Twenty-two-year-old Arthur Rothstein took these photos while on assignment for the Resettlement Administration in South Dakota. His task was to document drought conditions there. But when the top photo was released to the media in August, 1936, coinciding with a trip by President Roosevelt to the Great Plains, it generated enormous controversy.
Republican papers, led by the Fargo Forum
, argued that the photo amounted to government propaganda designed to create the appearance of drought conditions for political purposes. In reality, the Fargo Forum
insisted, there had been no drought. The photo simply showed, it explained, an alkali flat, similar to ones that could be found in "Maryland, Pennsylvania, Indiana. Wherever one chooses." The paper also called the skull "a movable prop, which comes in handy for photographers who want to touch up their pictures with a bit of the grisly."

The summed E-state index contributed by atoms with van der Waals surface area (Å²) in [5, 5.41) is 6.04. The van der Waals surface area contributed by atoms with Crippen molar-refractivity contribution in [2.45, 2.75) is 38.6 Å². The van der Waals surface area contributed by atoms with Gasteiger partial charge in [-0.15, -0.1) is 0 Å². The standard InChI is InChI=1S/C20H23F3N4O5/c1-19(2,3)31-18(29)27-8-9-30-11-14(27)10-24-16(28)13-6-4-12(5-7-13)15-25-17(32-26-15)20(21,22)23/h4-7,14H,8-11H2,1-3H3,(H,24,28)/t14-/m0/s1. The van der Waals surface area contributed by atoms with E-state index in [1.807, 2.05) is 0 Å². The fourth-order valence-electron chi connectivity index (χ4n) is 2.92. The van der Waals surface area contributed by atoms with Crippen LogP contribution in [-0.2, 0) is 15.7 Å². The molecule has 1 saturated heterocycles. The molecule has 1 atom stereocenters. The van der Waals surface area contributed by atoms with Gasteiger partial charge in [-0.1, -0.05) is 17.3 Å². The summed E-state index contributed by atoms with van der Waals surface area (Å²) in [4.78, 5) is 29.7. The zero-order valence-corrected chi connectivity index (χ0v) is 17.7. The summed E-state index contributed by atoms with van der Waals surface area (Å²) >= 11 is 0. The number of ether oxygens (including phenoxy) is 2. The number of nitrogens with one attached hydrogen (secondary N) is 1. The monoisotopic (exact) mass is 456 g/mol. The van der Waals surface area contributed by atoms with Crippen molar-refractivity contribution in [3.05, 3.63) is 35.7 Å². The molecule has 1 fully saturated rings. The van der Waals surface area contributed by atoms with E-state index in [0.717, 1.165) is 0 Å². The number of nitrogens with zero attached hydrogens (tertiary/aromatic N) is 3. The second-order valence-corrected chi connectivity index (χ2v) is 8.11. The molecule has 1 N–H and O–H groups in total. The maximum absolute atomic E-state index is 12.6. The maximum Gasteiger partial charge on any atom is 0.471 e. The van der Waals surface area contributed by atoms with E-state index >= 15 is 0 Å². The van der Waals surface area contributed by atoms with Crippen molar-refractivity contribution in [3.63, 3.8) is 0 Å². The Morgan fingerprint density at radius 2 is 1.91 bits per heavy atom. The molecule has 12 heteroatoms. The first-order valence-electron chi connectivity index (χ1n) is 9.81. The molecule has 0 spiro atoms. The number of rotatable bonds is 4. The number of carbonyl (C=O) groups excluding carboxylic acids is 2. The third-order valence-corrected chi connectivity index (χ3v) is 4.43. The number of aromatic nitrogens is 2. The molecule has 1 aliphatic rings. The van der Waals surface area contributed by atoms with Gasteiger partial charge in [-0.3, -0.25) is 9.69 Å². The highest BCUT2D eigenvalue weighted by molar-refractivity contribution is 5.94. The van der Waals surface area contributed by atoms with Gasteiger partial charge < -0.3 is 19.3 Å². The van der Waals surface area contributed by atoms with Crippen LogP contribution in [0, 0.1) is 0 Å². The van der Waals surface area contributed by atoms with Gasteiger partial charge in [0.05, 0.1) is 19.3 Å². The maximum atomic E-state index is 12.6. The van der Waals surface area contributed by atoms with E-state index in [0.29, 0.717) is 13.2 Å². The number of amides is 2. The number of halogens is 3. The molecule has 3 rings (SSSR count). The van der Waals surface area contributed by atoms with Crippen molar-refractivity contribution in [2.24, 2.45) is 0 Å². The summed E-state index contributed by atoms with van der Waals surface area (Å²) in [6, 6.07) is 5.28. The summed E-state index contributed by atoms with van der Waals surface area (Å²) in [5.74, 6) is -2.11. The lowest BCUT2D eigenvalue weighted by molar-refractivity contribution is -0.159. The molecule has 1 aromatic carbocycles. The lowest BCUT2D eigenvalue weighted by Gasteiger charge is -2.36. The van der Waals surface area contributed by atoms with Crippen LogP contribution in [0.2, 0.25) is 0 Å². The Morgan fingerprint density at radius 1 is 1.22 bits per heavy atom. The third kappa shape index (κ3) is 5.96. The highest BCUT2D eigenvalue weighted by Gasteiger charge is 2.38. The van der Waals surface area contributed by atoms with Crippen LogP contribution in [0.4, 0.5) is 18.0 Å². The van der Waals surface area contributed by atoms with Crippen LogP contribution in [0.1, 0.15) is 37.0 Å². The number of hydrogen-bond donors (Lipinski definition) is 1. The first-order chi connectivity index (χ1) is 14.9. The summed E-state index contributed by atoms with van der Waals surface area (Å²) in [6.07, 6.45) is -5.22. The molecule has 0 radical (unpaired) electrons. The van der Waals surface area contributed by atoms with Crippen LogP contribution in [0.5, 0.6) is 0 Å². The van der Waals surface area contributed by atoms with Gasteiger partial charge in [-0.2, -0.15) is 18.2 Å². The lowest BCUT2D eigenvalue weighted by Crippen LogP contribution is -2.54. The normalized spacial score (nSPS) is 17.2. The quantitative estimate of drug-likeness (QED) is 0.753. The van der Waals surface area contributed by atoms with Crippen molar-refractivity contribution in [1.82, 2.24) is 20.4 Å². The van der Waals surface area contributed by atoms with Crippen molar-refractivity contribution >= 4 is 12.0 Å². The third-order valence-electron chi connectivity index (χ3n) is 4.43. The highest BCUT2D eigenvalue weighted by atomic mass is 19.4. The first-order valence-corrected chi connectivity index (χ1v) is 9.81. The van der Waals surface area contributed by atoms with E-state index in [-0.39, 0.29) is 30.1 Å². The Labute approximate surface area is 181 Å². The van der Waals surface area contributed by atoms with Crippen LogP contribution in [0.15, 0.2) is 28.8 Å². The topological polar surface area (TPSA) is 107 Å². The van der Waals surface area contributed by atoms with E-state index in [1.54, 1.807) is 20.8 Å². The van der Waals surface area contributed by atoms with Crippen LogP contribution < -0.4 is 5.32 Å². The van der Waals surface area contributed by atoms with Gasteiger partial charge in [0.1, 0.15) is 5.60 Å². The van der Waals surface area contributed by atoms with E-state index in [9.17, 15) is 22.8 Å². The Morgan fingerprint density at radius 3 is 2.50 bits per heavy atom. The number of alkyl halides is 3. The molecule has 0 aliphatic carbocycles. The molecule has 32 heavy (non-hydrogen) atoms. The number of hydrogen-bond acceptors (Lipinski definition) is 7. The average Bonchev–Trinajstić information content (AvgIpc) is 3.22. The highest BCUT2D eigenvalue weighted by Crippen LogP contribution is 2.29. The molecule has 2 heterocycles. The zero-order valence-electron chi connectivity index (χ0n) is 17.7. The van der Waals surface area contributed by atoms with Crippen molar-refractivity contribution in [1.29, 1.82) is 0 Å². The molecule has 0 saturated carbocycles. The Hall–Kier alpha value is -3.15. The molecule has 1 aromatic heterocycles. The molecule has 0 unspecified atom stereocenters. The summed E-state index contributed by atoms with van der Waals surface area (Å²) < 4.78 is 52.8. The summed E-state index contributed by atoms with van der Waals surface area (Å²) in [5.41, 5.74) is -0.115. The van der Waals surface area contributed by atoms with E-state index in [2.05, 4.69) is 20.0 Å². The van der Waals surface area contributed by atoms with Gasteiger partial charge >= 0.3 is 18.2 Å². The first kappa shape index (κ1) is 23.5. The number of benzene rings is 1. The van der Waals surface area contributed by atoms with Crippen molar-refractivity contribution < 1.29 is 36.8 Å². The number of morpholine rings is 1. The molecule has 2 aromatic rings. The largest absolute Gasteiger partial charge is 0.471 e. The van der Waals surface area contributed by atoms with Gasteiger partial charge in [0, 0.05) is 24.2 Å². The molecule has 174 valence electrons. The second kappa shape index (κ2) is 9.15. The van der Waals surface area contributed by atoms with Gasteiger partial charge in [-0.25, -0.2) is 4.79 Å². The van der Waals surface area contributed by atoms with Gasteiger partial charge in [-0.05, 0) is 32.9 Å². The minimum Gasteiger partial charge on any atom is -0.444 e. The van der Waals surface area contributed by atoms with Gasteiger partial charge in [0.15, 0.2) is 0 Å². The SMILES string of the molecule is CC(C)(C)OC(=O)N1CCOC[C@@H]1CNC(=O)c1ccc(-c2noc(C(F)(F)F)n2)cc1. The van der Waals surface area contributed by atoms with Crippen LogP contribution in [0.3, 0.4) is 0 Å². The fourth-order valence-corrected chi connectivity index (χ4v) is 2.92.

Subsequent investigation turned up the other pictures, revealing that Rothstein had indeed moved the skull around. Republican critics made it sound as if Rothstein had traveled the country with the steer's skull in his suitcase, but Rothstein insisted he had moved the skull no more than ten feet from where he had originally found it. Nevertheless, the controversy hung over Rothstein for the remainder of his career. Critics mockingly referred to the cow's head as the "perambulating skull."
Links and References
Curtis, J. (1989). Mind's Eye, Mind's Truth: FSA Photography Reconsidered. Temple University Press.